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Hydrogen is considered to be one of the alternative energy sources of the future. So far, however, the costly and energy-intensive production process has been a major problem with regard to the environmental friendliness of this substance, which is in itself CO2 neutral. For this reason, increasing numbers of scientists around the world are researching other methods of producing hydrogen: from algae, for example. (IO reported). Scientists in Germany at the Friedrich Schiller University, the Leibniz Institute for Photonic Technologies (Leibniz IPHT) and the University of Ulm have taken inspiration from nature for their method of producing hydrogen.

To do so, the team from the “CataLight” Collaborative Research Center at the Universities of Jena and Ulm has combined new organic dyes with non-precious metal catalyst molecules that release gaseous hydrogen in water when irradiated with light. This substitute has shown a remarkable impact in terms of longevity and effect after excitation by visible light, they write in their study, published in Chemistry – A European Journal.

Photosynthesis as inspiration

In nature, sunlight is most effectively stored in chemical bonds through photosynthesis, because the light-collecting and reactive complexes in the thylakoid membrane are fixed in chloroplasts. The researchers led by Prof. Felix Schacher have achieved this type of arrangement with the help of polymers that interact with both hydrophilic and hydrophobic substances. These charged, so-called graft copolymers are produced artificially.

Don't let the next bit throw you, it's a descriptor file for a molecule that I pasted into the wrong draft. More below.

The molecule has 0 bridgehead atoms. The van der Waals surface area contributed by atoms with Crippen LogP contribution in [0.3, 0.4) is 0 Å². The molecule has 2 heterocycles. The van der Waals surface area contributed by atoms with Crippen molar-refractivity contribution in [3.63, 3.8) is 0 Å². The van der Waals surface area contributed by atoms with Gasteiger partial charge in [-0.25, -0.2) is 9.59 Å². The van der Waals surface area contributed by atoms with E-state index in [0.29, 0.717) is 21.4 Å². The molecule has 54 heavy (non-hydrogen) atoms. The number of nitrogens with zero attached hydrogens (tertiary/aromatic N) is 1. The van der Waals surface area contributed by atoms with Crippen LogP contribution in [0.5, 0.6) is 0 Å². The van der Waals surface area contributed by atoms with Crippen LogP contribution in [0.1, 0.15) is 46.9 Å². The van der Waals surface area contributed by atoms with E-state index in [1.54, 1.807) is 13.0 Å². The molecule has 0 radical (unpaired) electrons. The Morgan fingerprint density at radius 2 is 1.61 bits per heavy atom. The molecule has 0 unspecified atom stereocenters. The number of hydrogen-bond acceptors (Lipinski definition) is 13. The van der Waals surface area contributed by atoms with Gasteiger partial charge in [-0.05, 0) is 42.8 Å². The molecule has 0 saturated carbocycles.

Until now, scientists have primarily relied on precious metal complexes as light-absorbing materials for artificial photosynthesis. However, Prof. Kalina Peneva’s research group is working on metal-free dyes. The researchers from Jena are focusing on rylene dyes, which are particularly stable in the presence of light and chemical processes.

“The light-absorbing metal complexes used in research often contain ruthenium or iridium,” explains Peneva. “However, these metals account for less than 0.1 millionth of a percent of the mass of the Earth’s crust and are therefore limited in perspective.” The use of organic, chemical-based photoactive compounds is much more sustainable than the use of heavy metals, she says.

Solving problems of the future with interdisciplinary cooperation

But the absorption of light alone is not enough. For hydrogen to be formed, the energy levels of the dyes and catalyst molecules must match precisely after absorption, the researchers say. To determine these energy levels, the researchers in Prof. Benjamin Dietzek’s group use spectroscopic methods. This allows them to draw conclusions about the amount of energy that is absorbed and that remains in the molecule from the interaction of matter with defined light, among other things.

In addition to the increase in scientific knowledge, the scientists say it has also become clear that the problems of the future can be tackled most effectively with interdisciplinary collaboration. “This is because, in addition to organic chemists and polymer researchers, physical chemists from the Leibniz IPHT and inorganic chemists and chemical engineers from the University of Ulm also provided valuable contributions and insights.”